Reports of Cases Decided in the Supreme Court of the State of Indiana Volume 29

Reports of Cases Decided in the Supreme Court of the State of Indiana Volume 29

By (author) 

List price: US$22.40

Currently unavailable

Add to wishlist

AbeBooks may have this title (opens in new window).

Try AbeBooks

Description

This historic book may have numerous typos and missing text. Purchasers can usually download a free scanned copy of the original book (without typos) from the publisher. Not indexed. Not illustrated. 1887 edition. Excerpt: ...Herbe1't, 3 Term Rep. 262, is not a distinct authority upon this point, inasmuch as in that case the right of towing was claimed. But the general question as to the right of the public on the 1-pa of a navigable river was discussed, and the court appear to have been of opinion that the ripa of a navigable river was not publici jm-is, and they therefore virtually oven'uled the authority of BnAc'roN." ' _ Mr. WASHBURN, in his work on Easements, states the law on this subject thus: "In regard to the right to land upon other points, upon the banks of a navigable stream, than those which have, in some way, become public landings, the law would seem to confine it to cases of necessity, where, in the proper exercise of the right of passage upon the stream of water, it became unavoidable that one should make use of the bank for landing upon, or fastening his craft to, in the prosecution of his passage." Washburn on Eas. and Serv. 9, p. 403. The Supreme Court of the United States, in Dutton v. Strong, 1 Black 23, recognized the right of a riparian owner to erect, for private use, a pier extending into a lake, which served the purpose both of a landing place for freight and for its stowage. The Ohio river is a great highway between states under national sanction, yet we suppose that it would not be in conflict with the authority of the general government for this state, within her territorial limits, to provide for and Juegu-late by law public landing places along its shore for the I benefit of trade and commerce, and, for this purpose, to exercise the right of eminent domain. The right to the use of the river as a highway for passage is distinct from the right to land for the purpose of receiving and discharging freight...show more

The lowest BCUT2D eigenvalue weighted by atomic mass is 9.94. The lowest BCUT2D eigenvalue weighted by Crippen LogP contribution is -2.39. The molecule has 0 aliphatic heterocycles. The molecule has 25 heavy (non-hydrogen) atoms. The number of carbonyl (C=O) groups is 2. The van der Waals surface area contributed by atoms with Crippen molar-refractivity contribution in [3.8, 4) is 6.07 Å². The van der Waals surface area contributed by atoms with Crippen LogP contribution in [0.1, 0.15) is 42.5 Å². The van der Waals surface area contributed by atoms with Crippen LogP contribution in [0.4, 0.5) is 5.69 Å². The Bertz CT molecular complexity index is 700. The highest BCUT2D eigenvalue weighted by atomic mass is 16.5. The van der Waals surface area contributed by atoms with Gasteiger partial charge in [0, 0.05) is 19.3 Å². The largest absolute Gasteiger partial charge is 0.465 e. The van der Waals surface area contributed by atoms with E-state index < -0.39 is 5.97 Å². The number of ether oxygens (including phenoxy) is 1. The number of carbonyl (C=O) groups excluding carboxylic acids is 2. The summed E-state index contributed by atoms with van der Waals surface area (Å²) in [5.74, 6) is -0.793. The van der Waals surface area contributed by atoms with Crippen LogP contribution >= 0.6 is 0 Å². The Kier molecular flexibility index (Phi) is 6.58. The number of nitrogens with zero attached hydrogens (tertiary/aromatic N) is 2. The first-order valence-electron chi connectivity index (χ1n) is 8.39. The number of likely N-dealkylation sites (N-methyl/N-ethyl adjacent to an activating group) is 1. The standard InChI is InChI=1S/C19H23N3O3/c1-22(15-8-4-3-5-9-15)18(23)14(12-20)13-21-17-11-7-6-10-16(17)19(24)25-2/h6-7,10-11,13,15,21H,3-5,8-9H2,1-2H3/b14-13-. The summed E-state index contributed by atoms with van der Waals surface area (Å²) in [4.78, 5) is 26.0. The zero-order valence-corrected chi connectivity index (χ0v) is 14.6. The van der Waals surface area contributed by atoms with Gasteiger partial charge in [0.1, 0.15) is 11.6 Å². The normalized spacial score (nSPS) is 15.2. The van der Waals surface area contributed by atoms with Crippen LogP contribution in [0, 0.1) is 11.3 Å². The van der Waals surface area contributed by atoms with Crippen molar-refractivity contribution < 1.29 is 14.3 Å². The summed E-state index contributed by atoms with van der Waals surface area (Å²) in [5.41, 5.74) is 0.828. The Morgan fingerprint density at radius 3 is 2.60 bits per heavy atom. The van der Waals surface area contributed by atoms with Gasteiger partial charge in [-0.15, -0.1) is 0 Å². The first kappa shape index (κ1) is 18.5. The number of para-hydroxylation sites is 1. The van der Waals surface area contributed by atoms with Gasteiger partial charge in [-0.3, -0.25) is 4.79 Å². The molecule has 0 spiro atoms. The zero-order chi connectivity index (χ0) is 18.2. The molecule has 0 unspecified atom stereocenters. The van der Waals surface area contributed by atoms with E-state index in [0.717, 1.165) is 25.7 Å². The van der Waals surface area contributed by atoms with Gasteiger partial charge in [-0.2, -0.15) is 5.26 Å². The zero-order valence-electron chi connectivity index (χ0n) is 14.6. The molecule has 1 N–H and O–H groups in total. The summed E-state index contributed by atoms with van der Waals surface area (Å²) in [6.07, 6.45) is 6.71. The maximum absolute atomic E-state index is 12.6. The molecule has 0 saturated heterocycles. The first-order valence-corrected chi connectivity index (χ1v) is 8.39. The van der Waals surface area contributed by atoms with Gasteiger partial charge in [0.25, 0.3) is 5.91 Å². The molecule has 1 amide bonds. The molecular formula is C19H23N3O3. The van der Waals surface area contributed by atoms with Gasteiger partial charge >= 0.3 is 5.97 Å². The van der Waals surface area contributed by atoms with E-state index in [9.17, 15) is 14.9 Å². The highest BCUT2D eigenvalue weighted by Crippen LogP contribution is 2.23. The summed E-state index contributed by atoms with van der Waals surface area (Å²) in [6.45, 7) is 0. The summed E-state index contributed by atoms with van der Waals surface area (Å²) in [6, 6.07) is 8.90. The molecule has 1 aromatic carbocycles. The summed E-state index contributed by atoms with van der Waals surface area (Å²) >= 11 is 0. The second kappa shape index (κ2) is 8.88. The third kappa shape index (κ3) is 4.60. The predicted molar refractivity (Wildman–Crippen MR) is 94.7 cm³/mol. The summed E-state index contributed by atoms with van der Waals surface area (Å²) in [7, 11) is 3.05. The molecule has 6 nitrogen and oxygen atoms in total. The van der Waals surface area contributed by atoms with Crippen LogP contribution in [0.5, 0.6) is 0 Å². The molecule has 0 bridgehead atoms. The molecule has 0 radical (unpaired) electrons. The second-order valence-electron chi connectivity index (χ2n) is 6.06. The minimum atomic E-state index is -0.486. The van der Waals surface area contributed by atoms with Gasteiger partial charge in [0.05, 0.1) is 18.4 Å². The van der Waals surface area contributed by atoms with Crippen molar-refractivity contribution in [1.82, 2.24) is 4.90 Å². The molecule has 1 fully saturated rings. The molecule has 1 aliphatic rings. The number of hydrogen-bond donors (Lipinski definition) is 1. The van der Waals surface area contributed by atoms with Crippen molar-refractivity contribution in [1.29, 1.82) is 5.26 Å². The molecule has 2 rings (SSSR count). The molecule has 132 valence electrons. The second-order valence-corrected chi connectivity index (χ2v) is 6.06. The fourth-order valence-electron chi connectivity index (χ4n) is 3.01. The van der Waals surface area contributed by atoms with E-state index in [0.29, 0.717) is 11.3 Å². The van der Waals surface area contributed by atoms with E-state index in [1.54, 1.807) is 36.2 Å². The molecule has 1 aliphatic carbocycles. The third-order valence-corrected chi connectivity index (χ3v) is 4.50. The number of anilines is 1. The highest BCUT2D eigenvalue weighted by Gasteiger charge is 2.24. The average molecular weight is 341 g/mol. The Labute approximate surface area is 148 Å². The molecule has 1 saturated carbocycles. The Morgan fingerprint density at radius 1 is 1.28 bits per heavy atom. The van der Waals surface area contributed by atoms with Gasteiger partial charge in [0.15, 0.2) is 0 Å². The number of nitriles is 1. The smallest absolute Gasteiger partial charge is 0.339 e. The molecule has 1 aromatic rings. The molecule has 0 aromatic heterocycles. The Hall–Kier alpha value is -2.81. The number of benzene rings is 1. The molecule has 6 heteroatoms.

Product details

  • Paperback | 240 pages
  • 189 x 246 x 13mm | 435g
  • Rarebooksclub.com
  • United States
  • English
  • black & white illustrations
  • 1236950542
  • 9781236950543